Top Tunes

By Ronnie Oberman

Washington Evening Star, 1966
taken from Los Angeles Free Press advertisement, September, 1966

“Freaking out” moved a bit closer to the East Coast earlier this week when the chief proponents of the movement swooped down on Washington.

 The Mothers of Invention, a West Coast group with a liking for the unusual both in music and dress, visited the Kerby Scott dance party on WDCA-TV, where they engaged in a “happening,” and then paid a surprise visit to Georgetown’s Roundtable nightclub.

“Freaking out on a personal level is an individual expressing himself as creatively as possible within his environmental framework,” explains the group’s spokesman and writer, Frank Zappa. “Out stuff is what I’d like to describe as free music. It takes elements from different sources.”

“Freak Out” is the title of the group’s album on Verve Records, and it’s on the way to becoming one of the most controversial LPs of the year. It’s a double-album package (selling for the price of one) and features some of the wildest rock-and-roll ever.

Frank says they preferred releasing an album before a single so that listeners could hear what a wide range of sounds they can come up with. One of the album’s cuts, “How Could I Be Such a Fool?”, will probably be their first single.

Baltimore-born Frank (he’s the one with scraggly black hair, beard and mustache) joined the group about nine months ago when the other members, Ray Collins, Jim Black, Roy Estrada, and Elliott Ingber, put out a call for a guitarist.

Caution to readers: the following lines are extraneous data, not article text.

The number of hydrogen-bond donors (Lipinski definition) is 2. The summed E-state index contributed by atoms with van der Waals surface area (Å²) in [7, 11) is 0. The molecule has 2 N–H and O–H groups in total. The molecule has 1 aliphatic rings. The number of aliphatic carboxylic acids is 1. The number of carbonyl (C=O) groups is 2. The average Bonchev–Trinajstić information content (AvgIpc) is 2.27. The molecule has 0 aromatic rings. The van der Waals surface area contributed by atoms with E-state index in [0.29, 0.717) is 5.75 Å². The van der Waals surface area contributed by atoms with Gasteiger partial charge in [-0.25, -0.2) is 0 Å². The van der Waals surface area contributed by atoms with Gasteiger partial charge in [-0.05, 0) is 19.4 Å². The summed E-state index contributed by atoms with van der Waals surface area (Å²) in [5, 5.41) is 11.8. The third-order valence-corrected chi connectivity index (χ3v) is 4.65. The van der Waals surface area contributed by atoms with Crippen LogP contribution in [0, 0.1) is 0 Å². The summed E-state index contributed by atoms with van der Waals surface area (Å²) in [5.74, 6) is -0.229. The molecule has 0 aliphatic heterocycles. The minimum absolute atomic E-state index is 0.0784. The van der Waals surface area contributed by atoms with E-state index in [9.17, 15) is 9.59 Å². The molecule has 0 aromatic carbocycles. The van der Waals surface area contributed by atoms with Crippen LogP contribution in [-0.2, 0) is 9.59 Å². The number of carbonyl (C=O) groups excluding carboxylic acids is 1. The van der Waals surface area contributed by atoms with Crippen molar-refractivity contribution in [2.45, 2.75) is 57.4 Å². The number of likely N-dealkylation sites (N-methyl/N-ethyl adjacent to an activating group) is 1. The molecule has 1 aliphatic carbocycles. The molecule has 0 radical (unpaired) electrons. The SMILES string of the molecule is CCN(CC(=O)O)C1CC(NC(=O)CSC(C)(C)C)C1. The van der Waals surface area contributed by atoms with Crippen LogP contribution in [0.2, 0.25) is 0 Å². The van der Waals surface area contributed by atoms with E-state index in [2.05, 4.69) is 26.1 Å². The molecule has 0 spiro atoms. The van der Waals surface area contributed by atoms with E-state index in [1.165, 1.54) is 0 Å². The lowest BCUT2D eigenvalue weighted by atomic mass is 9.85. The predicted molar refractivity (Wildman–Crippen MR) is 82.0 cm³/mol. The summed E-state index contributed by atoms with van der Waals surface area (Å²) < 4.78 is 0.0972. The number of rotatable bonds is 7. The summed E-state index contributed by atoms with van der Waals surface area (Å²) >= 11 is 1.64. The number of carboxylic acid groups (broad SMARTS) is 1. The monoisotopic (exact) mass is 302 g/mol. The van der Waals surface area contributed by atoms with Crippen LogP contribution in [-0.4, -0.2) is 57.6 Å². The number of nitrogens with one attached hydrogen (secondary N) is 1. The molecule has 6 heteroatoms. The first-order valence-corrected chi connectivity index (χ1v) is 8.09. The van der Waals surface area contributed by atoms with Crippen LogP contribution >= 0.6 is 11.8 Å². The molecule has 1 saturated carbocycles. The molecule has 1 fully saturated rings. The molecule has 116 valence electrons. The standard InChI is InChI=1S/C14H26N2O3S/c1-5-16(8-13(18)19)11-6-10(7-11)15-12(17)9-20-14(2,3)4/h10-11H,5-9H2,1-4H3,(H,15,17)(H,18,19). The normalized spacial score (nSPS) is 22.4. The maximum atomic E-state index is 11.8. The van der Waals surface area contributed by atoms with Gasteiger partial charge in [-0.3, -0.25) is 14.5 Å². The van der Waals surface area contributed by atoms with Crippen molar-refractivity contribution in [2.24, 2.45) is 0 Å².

Frank, who has lived on the West Coast most of his 25 years, is somewhat of an expert on the happenings on Sunset Strip, where all the youths who want to be “in” are gathering these days.

He puts those who hang out there into several classifications, including “teenieboppers” or “bubblegummers,” young people who are getting out for the first time; “freaks” (his group is included in this category), those 16 to 20 years old who are in the “mainstream” of activities there, and “swingers,” the “ones who still get their hair done with a razor cut, and wear patent leather shoes and sport coats at night.”

In the over-20 age group, he adds, there are a number of hippies, or freaks. The freaks are known for their wild tastes in clothes and long hair.

Frank is against the “rigid, stereotyped” dances such as the swim, frug and monkey, and “I hate records that tell how to do such and such.”

 “The way kids dance in LA is very advanced socially,” he says. “It’s completely improvised.”

One of the most serious problems among youngsters on the Coast is drugs, he says. “I don’t use any and I’ve, never encouraged it.” “Anyone who takes acid (LSD) is taking his mind in his own hands.

“The same state of psychedelic happiness can be induced through dancing, listening to music, holding your breath and spinning around, and any number of the old, easy to perform and 100 percent, legal means — all of which I endorse.”

Frank believes that much of what the group is trying to put across on records is explained in the following lyrics from one of their songs, “Who Are the Brain Police?”:

“What will you do if we let you go home,

And the plastic’s all melted and so is the chrome?

Who are the brain police?

What will you do when the label comes off and the plastic’s all melted and the chrome is soft (insert instrumental interlude)?

What will you do if the people you know were the plastic that melted and the chromium too?

Who are the brain police?

Read by OCR software. If you spot errors, let me know afka (at)